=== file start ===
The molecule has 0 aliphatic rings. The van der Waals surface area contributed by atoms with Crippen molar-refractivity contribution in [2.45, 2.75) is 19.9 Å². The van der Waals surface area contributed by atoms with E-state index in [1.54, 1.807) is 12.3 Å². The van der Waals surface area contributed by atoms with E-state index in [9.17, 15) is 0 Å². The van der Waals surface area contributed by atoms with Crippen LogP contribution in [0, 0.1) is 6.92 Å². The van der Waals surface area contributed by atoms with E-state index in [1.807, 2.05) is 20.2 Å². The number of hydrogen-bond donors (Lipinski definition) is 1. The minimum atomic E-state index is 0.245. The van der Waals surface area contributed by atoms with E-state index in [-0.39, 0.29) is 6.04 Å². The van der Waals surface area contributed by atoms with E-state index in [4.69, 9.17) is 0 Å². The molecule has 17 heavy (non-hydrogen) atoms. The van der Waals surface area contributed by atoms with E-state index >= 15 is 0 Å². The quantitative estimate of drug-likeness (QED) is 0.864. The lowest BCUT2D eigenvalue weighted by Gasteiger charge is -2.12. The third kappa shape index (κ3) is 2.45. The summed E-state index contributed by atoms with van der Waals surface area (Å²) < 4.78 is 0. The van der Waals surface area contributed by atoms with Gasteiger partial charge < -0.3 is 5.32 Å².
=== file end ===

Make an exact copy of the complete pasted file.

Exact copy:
The molecule has 0 aliphatic rings. The van der Waals surface area contributed by atoms with Crippen molar-refractivity contribution in [2.45, 2.75) is 19.9 Å². The van der Waals surface area contributed by atoms with E-state index in [1.54, 1.807) is 12.3 Å². The van der Waals surface area contributed by atoms with E-state index in [9.17, 15) is 0 Å². The van der Waals surface area contributed by atoms with Crippen LogP contribution in [0, 0.1) is 6.92 Å². The van der Waals surface area contributed by atoms with E-state index in [1.807, 2.05) is 20.2 Å². The number of hydrogen-bond donors (Lipinski definition) is 1. The minimum atomic E-state index is 0.245. The van der Waals surface area contributed by atoms with E-state index in [-0.39, 0.29) is 6.04 Å². The van der Waals surface area contributed by atoms with E-state index in [4.69, 9.17) is 0 Å². The molecule has 17 heavy (non-hydrogen) atoms. The van der Waals surface area contributed by atoms with E-state index >= 15 is 0 Å². The quantitative estimate of drug-likeness (QED) is 0.864. The lowest BCUT2D eigenvalue weighted by Gasteiger charge is -2.12. The third kappa shape index (κ3) is 2.45. The summed E-state index contributed by atoms with van der Waals surface area (Å²) < 4.78 is 0. The van der Waals surface area contributed by atoms with Gasteiger partial charge < -0.3 is 5.32 Å².